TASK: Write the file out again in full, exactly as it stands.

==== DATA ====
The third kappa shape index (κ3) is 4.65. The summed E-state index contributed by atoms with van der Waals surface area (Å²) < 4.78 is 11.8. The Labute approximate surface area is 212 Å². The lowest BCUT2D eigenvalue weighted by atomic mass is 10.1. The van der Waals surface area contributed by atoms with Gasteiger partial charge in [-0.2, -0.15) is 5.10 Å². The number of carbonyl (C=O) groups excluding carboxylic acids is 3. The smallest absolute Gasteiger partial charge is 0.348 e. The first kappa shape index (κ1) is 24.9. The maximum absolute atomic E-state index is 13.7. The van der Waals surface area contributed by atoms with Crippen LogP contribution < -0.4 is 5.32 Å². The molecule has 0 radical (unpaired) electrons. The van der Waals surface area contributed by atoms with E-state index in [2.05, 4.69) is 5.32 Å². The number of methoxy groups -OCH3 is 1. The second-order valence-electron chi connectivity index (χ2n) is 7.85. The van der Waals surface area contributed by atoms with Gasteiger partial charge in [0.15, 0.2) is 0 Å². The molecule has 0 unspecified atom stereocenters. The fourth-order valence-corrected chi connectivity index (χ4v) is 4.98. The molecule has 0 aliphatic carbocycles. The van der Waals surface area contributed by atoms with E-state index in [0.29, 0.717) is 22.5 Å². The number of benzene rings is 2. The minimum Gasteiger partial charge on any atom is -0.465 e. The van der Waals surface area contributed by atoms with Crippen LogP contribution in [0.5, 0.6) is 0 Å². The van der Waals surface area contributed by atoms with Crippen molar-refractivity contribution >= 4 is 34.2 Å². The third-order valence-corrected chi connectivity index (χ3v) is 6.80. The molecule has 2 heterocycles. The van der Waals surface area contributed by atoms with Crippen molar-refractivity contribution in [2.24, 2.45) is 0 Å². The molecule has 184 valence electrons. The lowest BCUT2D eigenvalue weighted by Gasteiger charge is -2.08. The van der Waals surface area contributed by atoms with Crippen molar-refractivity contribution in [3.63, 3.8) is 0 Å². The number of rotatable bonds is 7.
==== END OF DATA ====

The third kappa shape index (κ3) is 4.65. The summed E-state index contributed by atoms with van der Waals surface area (Å²) < 4.78 is 11.8. The Labute approximate surface area is 212 Å². The lowest BCUT2D eigenvalue weighted by atomic mass is 10.1. The van der Waals surface area contributed by atoms with Gasteiger partial charge in [-0.2, -0.15) is 5.10 Å². The number of carbonyl (C=O) groups excluding carboxylic acids is 3. The smallest absolute Gasteiger partial charge is 0.348 e. The first kappa shape index (κ1) is 24.9. The maximum absolute atomic E-state index is 13.7. The van der Waals surface area contributed by atoms with Crippen LogP contribution < -0.4 is 5.32 Å². The molecule has 0 radical (unpaired) electrons. The van der Waals surface area contributed by atoms with E-state index in [2.05, 4.69) is 5.32 Å². The number of methoxy groups -OCH3 is 1. The second-order valence-electron chi connectivity index (χ2n) is 7.85. The van der Waals surface area contributed by atoms with Gasteiger partial charge in [0.15, 0.2) is 0 Å². The molecule has 0 unspecified atom stereocenters. The fourth-order valence-corrected chi connectivity index (χ4v) is 4.98. The molecule has 0 aliphatic carbocycles. The van der Waals surface area contributed by atoms with E-state index in [0.29, 0.717) is 22.5 Å². The number of benzene rings is 2. The minimum Gasteiger partial charge on any atom is -0.465 e. The van der Waals surface area contributed by atoms with Crippen LogP contribution in [0.5, 0.6) is 0 Å². The van der Waals surface area contributed by atoms with Crippen molar-refractivity contribution >= 4 is 34.2 Å². The third-order valence-corrected chi connectivity index (χ3v) is 6.80. The molecule has 2 heterocycles. The van der Waals surface area contributed by atoms with Crippen molar-refractivity contribution in [2.24, 2.45) is 0 Å². The molecule has 184 valence electrons. The lowest BCUT2D eigenvalue weighted by Gasteiger charge is -2.08. The van der Waals surface area contributed by atoms with Crippen molar-refractivity contribution in [3.63, 3.8) is 0 Å². The number of rotatable bonds is 7.